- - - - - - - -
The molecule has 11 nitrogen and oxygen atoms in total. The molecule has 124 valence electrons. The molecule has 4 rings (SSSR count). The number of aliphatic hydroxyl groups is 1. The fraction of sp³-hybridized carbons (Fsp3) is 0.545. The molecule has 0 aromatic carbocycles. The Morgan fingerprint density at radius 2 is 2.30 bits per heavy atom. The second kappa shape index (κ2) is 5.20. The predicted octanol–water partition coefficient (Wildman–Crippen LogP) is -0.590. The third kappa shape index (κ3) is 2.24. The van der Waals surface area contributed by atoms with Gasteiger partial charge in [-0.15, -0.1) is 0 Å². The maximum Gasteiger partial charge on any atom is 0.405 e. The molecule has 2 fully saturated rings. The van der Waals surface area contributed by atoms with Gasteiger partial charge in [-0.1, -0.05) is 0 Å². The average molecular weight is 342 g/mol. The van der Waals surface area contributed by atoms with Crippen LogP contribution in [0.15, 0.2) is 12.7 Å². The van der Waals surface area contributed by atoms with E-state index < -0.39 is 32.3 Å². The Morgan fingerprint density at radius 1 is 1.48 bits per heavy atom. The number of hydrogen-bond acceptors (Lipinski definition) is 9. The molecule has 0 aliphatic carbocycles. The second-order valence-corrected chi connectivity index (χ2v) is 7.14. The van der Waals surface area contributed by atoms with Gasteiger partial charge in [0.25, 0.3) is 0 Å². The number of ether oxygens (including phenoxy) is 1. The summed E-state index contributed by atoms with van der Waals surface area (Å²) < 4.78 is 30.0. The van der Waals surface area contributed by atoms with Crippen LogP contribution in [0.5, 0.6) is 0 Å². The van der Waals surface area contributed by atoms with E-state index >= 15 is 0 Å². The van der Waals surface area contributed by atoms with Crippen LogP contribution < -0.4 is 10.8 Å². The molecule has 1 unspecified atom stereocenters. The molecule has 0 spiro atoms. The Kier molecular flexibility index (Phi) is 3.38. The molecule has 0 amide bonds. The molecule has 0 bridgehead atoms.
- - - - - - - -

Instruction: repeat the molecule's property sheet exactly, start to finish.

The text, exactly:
The molecule has 11 nitrogen and oxygen atoms in total. The molecule has 124 valence electrons. The molecule has 4 rings (SSSR count). The number of aliphatic hydroxyl groups is 1. The fraction of sp³-hybridized carbons (Fsp3) is 0.545. The molecule has 0 aromatic carbocycles. The Morgan fingerprint density at radius 2 is 2.30 bits per heavy atom. The second kappa shape index (κ2) is 5.20. The predicted octanol–water partition coefficient (Wildman–Crippen LogP) is -0.590. The third kappa shape index (κ3) is 2.24. The van der Waals surface area contributed by atoms with Gasteiger partial charge in [-0.15, -0.1) is 0 Å². The maximum Gasteiger partial charge on any atom is 0.405 e. The molecule has 2 fully saturated rings. The van der Waals surface area contributed by atoms with Gasteiger partial charge in [-0.1, -0.05) is 0 Å². The average molecular weight is 342 g/mol. The van der Waals surface area contributed by atoms with Crippen LogP contribution in [0.15, 0.2) is 12.7 Å². The van der Waals surface area contributed by atoms with E-state index < -0.39 is 32.3 Å². The Morgan fingerprint density at radius 1 is 1.48 bits per heavy atom. The number of hydrogen-bond acceptors (Lipinski definition) is 9. The molecule has 0 aliphatic carbocycles. The second-order valence-corrected chi connectivity index (χ2v) is 7.14. The van der Waals surface area contributed by atoms with Gasteiger partial charge in [0.25, 0.3) is 0 Å². The number of ether oxygens (including phenoxy) is 1. The summed E-state index contributed by atoms with van der Waals surface area (Å²) < 4.78 is 30.0. The van der Waals surface area contributed by atoms with Crippen LogP contribution in [0.5, 0.6) is 0 Å². The van der Waals surface area contributed by atoms with E-state index >= 15 is 0 Å². The van der Waals surface area contributed by atoms with Crippen LogP contribution < -0.4 is 10.8 Å². The molecule has 1 unspecified atom stereocenters. The molecule has 0 spiro atoms. The Kier molecular flexibility index (Phi) is 3.38. The molecule has 0 amide bonds. The molecule has 0 bridgehead atoms.